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Think you know a typical community college student when you see one? Think again.

Pictured from left to right: Ben Harrison, Brian Bansenauer (instructor), Diana Harris, Henry Ngoy, Lina Cho, and Minh-Ha Ngo.

As students in Cascadia’s web applications degree program, Lina Cho, Diana Harris, Ben Harrison, Minh-Ha Ngo, and Henry Ngoy were required to complete a work-based internship project.  Lucky for us, after sifting through proposals, they chose to develop the first mobile pages for the college’s web site.  Each one of them brought different skill sets, working styles, and backgrounds to the project.

Lina Cho speaks three languages and is originally from Korea. As a fashion designer who’s previously studied architecture in college, she brings a visual eye to web programming. One of her goals is to use web development skills to help launch her online fashion collection. 

“One thing that I really like about Cascadia is the close relationship between faculty and students.Faculty care about a student’s future.” - Cho

Seattle-born Diana Harris isn’t new to information technology. She’s been programming mainframes for a decade. But after a series of lay-offs she chose to pursue a degree in the high-demand field of web development. She says funds from Worker Retraining made it possible for her to steer her life in a new and “more marketable” direction.

“I appreciate that the staff makes each student feel valued. Cascadia feels like family.” - Harris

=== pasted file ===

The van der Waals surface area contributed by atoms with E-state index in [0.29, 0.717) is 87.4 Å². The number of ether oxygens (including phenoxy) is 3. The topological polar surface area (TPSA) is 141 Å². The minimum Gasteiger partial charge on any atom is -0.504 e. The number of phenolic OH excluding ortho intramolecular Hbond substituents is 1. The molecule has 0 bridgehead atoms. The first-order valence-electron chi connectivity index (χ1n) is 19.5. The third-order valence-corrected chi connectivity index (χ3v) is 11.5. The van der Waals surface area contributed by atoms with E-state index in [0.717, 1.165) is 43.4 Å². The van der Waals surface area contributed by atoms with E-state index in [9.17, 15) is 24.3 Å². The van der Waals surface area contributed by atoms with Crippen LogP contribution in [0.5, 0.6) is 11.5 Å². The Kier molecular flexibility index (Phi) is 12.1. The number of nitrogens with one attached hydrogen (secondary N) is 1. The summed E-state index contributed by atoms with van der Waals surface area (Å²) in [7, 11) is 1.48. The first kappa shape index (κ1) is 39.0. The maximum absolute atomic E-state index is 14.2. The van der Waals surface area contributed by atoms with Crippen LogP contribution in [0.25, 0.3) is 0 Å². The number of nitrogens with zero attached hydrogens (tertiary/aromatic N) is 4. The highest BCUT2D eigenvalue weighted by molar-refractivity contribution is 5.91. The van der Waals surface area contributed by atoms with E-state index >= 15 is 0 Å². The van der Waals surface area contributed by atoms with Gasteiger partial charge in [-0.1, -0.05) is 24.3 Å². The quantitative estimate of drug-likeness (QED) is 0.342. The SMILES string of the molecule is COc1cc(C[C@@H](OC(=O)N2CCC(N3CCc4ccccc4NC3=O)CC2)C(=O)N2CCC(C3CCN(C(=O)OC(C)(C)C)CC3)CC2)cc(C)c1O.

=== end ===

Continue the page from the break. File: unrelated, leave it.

Ben Harrison, a Snohomish native, has a BA degree in applied mathematics from the University of Washington. After graduation, he tested games for Xbox 360, PC, and PS3 for about 5 years but found he wasn’t learning anything new. Ben decided to reboot his career and says the challenges involved in learning web development have been very rewarding.

“I’m learning and pushing myself.” - Harrison

Minh-Ha Ngo attended the University of Pharmacy in Vietnam for three years before fleeing to a refugee camp in Indonesia. She eventually made her way first to Canada where she worked as a nursing aide and then to the United States where she found employment as a customer service representative. A degree in web applications from Cascadia promises to fulfill a dream that she began 25 years ago.

”Learning to work as a team, to coordinate schedules, and stay motivated were every bit as important as using (technical) skills. It’s been a challenging project.” - Ngo

After graduating from high school in Bothell, Henry Ngoy logged 10 years in the finance and billing departments of large corporations. He credits the Cascadia internship program, however, with teaching him the importance of communication and teamwork in the workplace. 

”The most rewarding part of this experience is being able to look back and see how everything came together.” - Ngoy

"These internships are not a simulation of professional work. These students are actually doing professional work," says Brian Bansenauer who served as the faculty resource for the team. He explains it is critical for students to gain experience outside the classroom for several reasons: It closely parallels actual workplace practices and expectations; they work for a client who has expectations; it requires that they find answers to problems they encounter; and they get the gratification of seeing their work used in a professional setting. 


Project highlights:

  • Employs responsive design
  • Utilizes HTML5, CSS3, JavaScript, and jQuery for creating codes and Photoshop for designing the buttons
  • Optimized for iPad and iPhone devices
  • Covers five pages frequently used by students (home page, student toolbox, Canvas, and degree pages

During fall quarter, student interns will conduct user testing on the new pages, optimize for more devices, and work to launch the next batch of mobile pages.